NTRA president and chief executive officer Alex Waldrop

NTRA president and chief executive officer Alex Waldrop

Anne M. Eberhardt

NTRA Chief Calls for Penn Safety Improvements

A breakdown during training hours has come under scrutiny at Pennsylvania track.

The president of the National Thoroughbred Racing Association Sept. 24 credited a Pennsylvania racetrack with initiating pre-race soundness exams but said it’s not enough.

Hollywood Casino at Penn National Race Course is under scrutiny because a filly stabled there badly broke down during morning training hours and no veterinarian was available to euthanize her for almost an hour. There is no requirement, however, to have a vet present during training hours.

“We learned (Sept. 23) that Penn National will begin conducting pre-race soundness inspections next month,” NTRA president and chief executive officer Alex Waldrop said. “While any step leading to greater safety and integrity is praiseworthy, it is clear in Penn National’s case that much more can and should be done to protect the welfare of its human and equine athletes.”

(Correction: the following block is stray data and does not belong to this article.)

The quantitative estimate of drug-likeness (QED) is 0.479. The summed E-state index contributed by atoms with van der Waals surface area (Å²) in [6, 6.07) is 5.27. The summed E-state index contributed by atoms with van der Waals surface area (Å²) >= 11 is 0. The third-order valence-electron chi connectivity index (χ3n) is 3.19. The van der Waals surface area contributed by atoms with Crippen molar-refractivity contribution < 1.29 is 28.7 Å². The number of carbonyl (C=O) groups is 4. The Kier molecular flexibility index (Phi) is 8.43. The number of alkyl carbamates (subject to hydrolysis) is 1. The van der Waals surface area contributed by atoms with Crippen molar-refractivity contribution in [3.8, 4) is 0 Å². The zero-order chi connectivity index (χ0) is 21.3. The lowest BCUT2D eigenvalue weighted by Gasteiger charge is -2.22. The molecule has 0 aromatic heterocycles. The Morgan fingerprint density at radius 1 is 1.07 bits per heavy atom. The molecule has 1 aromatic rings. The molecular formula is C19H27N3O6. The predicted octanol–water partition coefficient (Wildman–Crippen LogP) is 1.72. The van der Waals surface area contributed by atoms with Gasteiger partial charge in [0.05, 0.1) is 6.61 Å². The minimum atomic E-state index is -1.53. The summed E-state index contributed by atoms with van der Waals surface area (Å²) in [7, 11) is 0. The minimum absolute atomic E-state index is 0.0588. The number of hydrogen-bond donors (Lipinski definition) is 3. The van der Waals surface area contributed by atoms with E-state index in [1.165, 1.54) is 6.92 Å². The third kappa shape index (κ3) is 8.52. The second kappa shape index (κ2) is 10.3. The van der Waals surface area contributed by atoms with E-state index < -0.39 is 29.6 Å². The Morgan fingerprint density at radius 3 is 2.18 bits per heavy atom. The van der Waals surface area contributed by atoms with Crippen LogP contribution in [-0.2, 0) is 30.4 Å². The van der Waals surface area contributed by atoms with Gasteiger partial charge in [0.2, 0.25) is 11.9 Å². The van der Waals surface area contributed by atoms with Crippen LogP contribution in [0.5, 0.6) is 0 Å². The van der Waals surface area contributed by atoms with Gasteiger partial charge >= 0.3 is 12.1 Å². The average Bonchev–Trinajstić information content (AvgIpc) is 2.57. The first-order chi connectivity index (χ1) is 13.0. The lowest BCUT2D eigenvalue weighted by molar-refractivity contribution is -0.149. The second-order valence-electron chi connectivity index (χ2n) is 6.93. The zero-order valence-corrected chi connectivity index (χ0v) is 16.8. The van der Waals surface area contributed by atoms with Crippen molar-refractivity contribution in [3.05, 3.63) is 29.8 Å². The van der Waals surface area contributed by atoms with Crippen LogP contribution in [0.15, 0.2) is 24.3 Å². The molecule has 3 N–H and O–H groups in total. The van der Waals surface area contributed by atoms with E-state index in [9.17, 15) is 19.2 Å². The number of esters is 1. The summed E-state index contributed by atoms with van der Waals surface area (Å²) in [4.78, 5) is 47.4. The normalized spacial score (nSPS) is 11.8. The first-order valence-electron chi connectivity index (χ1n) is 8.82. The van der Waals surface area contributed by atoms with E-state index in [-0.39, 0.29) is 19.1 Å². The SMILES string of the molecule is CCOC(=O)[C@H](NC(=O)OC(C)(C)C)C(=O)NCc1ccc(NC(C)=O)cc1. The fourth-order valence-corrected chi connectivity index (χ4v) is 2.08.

Penn National recently announced it will begin pre-race soundness exams Oct. 4.

“Trainers or their representatives shall make themselves available for the racing soundness inspection,” Penn National states on its overnight sheet. “Failure to comply may result in the horse being scratched and disciplinary action taken.”

Pre-race exams aren’t required at all racetracks or in all racing states. They are required, however, under the code of standards of the NTRA Safety and Integrity Alliance, which has accredited about 20 racetracks thus far.

“A key component of the solution is accreditation by the NTRA Safety and Integrity Alliance—which requires pre-race veterinary inspections, veterinarians on call during training hours, and a host of other best practices, including TCO2 testing and the presence of a quality medical care program for human athletes,” Waldrop said. “All tracks that care about the safety and integrity of racing need to follow the lead of those tracks that already have received accreditation and avail themselves of the same rigorous process. This needs to occur before—not after—the next unacceptable incident takes place.”

No Pennsylvania track has applied for accreditation under the alliance. Industry sources said the Pennsylvania Horsemen’s Benevolent and Protective Association has suggested the Pennsylvania Horse Racing Commission mandate accreditation by tracks.